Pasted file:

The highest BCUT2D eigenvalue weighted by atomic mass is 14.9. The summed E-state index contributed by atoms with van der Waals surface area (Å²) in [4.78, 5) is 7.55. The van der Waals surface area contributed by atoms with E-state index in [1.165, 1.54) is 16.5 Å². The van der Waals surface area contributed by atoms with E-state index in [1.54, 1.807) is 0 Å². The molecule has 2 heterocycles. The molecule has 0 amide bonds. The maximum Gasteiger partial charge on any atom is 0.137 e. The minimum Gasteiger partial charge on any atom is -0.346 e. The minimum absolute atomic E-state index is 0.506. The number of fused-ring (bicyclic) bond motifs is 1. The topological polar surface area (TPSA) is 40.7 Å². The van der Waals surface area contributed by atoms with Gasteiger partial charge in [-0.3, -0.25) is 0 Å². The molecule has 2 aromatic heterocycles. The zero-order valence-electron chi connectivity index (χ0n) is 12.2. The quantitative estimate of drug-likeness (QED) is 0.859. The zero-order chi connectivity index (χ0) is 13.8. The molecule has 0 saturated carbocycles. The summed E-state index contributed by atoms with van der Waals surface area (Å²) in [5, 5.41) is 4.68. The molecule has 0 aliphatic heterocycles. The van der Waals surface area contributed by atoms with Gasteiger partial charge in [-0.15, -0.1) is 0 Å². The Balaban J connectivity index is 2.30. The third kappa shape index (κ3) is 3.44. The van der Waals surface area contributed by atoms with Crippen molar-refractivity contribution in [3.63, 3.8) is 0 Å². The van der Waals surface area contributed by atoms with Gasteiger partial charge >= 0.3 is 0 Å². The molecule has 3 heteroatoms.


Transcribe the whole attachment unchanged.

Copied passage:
The highest BCUT2D eigenvalue weighted by atomic mass is 14.9. The summed E-state index contributed by atoms with van der Waals surface area (Å²) in [4.78, 5) is 7.55. The van der Waals surface area contributed by atoms with E-state index in [1.165, 1.54) is 16.5 Å². The van der Waals surface area contributed by atoms with E-state index in [1.54, 1.807) is 0 Å². The molecule has 2 heterocycles. The molecule has 0 amide bonds. The maximum Gasteiger partial charge on any atom is 0.137 e. The minimum Gasteiger partial charge on any atom is -0.346 e. The minimum absolute atomic E-state index is 0.506. The number of fused-ring (bicyclic) bond motifs is 1. The topological polar surface area (TPSA) is 40.7 Å². The van der Waals surface area contributed by atoms with Gasteiger partial charge in [-0.3, -0.25) is 0 Å². The molecule has 2 aromatic heterocycles. The zero-order valence-electron chi connectivity index (χ0n) is 12.2. The quantitative estimate of drug-likeness (QED) is 0.859. The zero-order chi connectivity index (χ0) is 13.8. The molecule has 0 saturated carbocycles. The summed E-state index contributed by atoms with van der Waals surface area (Å²) in [5, 5.41) is 4.68. The molecule has 0 aliphatic heterocycles. The van der Waals surface area contributed by atoms with Gasteiger partial charge in [-0.15, -0.1) is 0 Å². The Balaban J connectivity index is 2.30. The third kappa shape index (κ3) is 3.44. The van der Waals surface area contributed by atoms with Crippen molar-refractivity contribution in [3.63, 3.8) is 0 Å². The van der Waals surface area contributed by atoms with Gasteiger partial charge >= 0.3 is 0 Å². The molecule has 3 heteroatoms.